GAINESVILLE, Fla. – Isolated from coaches, teammates and friends during the coronavirus pandemic, Kyle Trask found plenty of extra free time this offseason.
So the Florida quarterback did what millions of others would have done in his situation: He binged.
Trask turned on his tablet and watched a season’s worth of football. Not just random games, though. Trask reviewed each of his performances from his breakout year, trying to find and fix every flaw in hopes of improving the eighth-ranked Gators’ chances of becoming Southeastern Conference and national championship contenders in 2020.
“Just trying to nitpick myself,” Trask said. “I knew this was an opportunity for me to really take that next jump in my game, individually.”
Trask studied pre-snap reads, footwork, progressions, accuracy — anything and everything possible to make himself more polished in the pocket.
It could be the kind of nuanced approach Florida needed to take another step forward in coach Dan Mullen’s third year in Gainesville. The Gators won 10 games in 2018 and 11 last season. What’s next? Winning the SEC’s East Division, for starters.
And although Florida might have its most QB depth in more than a decade — sophomore Emory Jones appears to be a viable starter and highly touted freshman Anthony Richardson is joining the mix — Florida’s success surely starts with Trask.
“I think he has taken it to another level, and it’s just him running everything,” tight end Kyle Pitts said. “Him being the guy that’s the first to meetings and first to call things up, make sure the offense is right and just making sure that everything around him is correct.”
Trask’s progress is somewhat expected given Mullen’s track record with quarterbacks, a career that includes work with Alex Smith (Utah), Tim Tebow (Florida), Cam Newton (Florida), Dak Prescott (Mississippi State) and Feleipe Franks (Florida).
Trask could end up near the top of that list if he continues to develop at his current pace.
The Houston native was thrust onto the field last September when Franks broke his right ankle in the third quarter at Kentucky. Trask rallied the Gators to a 29-21 victory and then became a starter for the first time since his freshman year in high school.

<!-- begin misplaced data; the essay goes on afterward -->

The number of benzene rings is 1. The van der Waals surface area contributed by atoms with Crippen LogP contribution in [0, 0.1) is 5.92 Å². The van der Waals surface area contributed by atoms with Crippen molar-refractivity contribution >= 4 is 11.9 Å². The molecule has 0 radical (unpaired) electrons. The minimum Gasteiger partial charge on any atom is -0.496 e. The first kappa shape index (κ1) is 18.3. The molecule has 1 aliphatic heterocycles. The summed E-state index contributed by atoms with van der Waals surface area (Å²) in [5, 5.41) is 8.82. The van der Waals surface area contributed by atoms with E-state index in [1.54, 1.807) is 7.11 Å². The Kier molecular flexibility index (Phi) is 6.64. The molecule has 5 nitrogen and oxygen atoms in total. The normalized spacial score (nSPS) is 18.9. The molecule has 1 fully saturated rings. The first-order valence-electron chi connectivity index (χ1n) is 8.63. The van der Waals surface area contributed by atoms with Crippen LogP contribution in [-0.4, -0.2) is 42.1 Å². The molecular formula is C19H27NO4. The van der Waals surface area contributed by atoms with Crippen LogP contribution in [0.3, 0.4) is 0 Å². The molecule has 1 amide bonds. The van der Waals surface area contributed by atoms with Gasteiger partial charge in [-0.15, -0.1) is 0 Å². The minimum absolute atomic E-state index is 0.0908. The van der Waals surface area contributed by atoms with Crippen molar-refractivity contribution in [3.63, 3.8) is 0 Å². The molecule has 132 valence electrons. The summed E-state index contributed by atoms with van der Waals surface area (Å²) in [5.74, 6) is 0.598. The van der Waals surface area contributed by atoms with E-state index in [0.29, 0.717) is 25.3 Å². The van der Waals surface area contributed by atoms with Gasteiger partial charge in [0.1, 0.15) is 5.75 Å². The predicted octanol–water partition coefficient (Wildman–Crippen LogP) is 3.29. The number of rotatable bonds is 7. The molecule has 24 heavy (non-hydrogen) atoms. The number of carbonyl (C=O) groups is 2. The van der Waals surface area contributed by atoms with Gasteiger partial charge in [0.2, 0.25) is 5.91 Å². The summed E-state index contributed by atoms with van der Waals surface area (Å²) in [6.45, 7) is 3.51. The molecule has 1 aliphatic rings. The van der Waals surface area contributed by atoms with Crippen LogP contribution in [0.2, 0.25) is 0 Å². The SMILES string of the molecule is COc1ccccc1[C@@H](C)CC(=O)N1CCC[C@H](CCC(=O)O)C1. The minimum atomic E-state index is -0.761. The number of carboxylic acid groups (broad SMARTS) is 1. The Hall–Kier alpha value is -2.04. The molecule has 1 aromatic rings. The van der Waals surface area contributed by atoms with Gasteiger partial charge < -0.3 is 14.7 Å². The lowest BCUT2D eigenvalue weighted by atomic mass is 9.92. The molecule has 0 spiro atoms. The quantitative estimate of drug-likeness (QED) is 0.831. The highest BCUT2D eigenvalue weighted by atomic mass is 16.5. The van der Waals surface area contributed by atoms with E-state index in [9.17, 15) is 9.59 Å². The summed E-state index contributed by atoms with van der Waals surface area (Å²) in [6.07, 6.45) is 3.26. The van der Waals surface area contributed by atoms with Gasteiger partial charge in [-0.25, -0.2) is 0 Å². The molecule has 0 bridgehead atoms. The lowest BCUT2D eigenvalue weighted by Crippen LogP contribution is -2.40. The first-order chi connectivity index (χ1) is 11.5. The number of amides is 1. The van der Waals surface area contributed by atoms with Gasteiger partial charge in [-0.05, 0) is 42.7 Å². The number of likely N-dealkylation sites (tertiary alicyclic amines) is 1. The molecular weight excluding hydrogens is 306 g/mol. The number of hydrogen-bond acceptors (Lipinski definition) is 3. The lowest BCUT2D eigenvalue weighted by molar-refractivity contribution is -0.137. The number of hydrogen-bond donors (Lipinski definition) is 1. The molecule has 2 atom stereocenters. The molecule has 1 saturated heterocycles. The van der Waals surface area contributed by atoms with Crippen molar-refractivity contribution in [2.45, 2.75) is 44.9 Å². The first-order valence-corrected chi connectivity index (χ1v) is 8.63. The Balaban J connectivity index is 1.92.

Trask accounted for 29 touchdowns — the most at Florida since Tebow in 2008 — and threw just seven interceptions. His 156.09 passer rating in 2019 ranked ninth in school history and was the program’s highest since Tebow’s nation-leading 164.2 in 2009.
Not surprisingly given his long wait, Trask wants more. Shortly after spring practice was shut down, he settled in and broke down nearly 40 hours of game video. He found plenty to work on, including his body.
The 6-foot-5, 240-pound graduate student dropped close to 15 pounds by changing his diet and upping his exercise. He insists he’s quicker on his feet.
“Kyle’s done a tremendous job so far just in terms of taking everything to the next level,” Florida quarterbacks coach Brian Johnson said. “He’s looking lean.”
Trask arrived home in Houston for the offseason with a to-do list for individual work and turned to an old friend to help. He practiced with fellow quarterback and high school teammate D’Eriq King, who transferred from Houston to Miami in January and will start for the Hurricanes.
“I think it was huge for both of our games,” Trask said. “It was an opportunity for us to stay competitive and always try to still one up each other through these little drills that we were doing. It was pretty cool.”
Trask returned to campus this summer feeling like he figured some things out.
“In the quarterback position, experience is a huge thing, so just to have that, almost that whole season under my belt going into this 2020 season, I feel obviously a lot more confident about this year than I did last year,” he said.
Mullen seems to have the same sentiment, allowing Trask to have input on game plans and the ability to change plays at the line of scrimmage. The Gators open the season Sept. 26 at Ole Miss.
“I think he has really improved the speed of how he decides things and just, obviously, which is a big one, his knowledge of the game,” Mullen said.
Now Mullen and the Gators hope all that binging translates into a title.
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